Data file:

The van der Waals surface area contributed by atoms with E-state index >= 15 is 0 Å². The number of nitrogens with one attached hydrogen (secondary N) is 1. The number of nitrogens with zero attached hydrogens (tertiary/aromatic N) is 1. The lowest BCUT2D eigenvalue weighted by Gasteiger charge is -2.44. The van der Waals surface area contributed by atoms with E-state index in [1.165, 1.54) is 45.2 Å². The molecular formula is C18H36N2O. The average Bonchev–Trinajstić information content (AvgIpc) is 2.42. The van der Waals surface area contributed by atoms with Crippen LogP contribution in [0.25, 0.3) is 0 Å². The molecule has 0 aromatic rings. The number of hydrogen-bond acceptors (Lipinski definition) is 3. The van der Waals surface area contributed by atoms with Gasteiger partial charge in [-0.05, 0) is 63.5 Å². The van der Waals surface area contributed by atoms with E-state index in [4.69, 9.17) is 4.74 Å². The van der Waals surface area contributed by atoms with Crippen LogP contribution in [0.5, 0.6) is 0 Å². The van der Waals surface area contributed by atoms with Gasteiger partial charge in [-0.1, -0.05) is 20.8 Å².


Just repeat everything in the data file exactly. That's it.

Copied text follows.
The van der Waals surface area contributed by atoms with E-state index >= 15 is 0 Å². The number of nitrogens with one attached hydrogen (secondary N) is 1. The number of nitrogens with zero attached hydrogens (tertiary/aromatic N) is 1. The lowest BCUT2D eigenvalue weighted by Gasteiger charge is -2.44. The van der Waals surface area contributed by atoms with E-state index in [1.165, 1.54) is 45.2 Å². The molecular formula is C18H36N2O. The average Bonchev–Trinajstić information content (AvgIpc) is 2.42. The van der Waals surface area contributed by atoms with Crippen LogP contribution in [0.25, 0.3) is 0 Å². The molecule has 0 aromatic rings. The number of hydrogen-bond acceptors (Lipinski definition) is 3. The van der Waals surface area contributed by atoms with Gasteiger partial charge in [-0.05, 0) is 63.5 Å². The van der Waals surface area contributed by atoms with E-state index in [4.69, 9.17) is 4.74 Å². The van der Waals surface area contributed by atoms with Crippen LogP contribution in [0.5, 0.6) is 0 Å². The van der Waals surface area contributed by atoms with Gasteiger partial charge in [-0.1, -0.05) is 20.8 Å².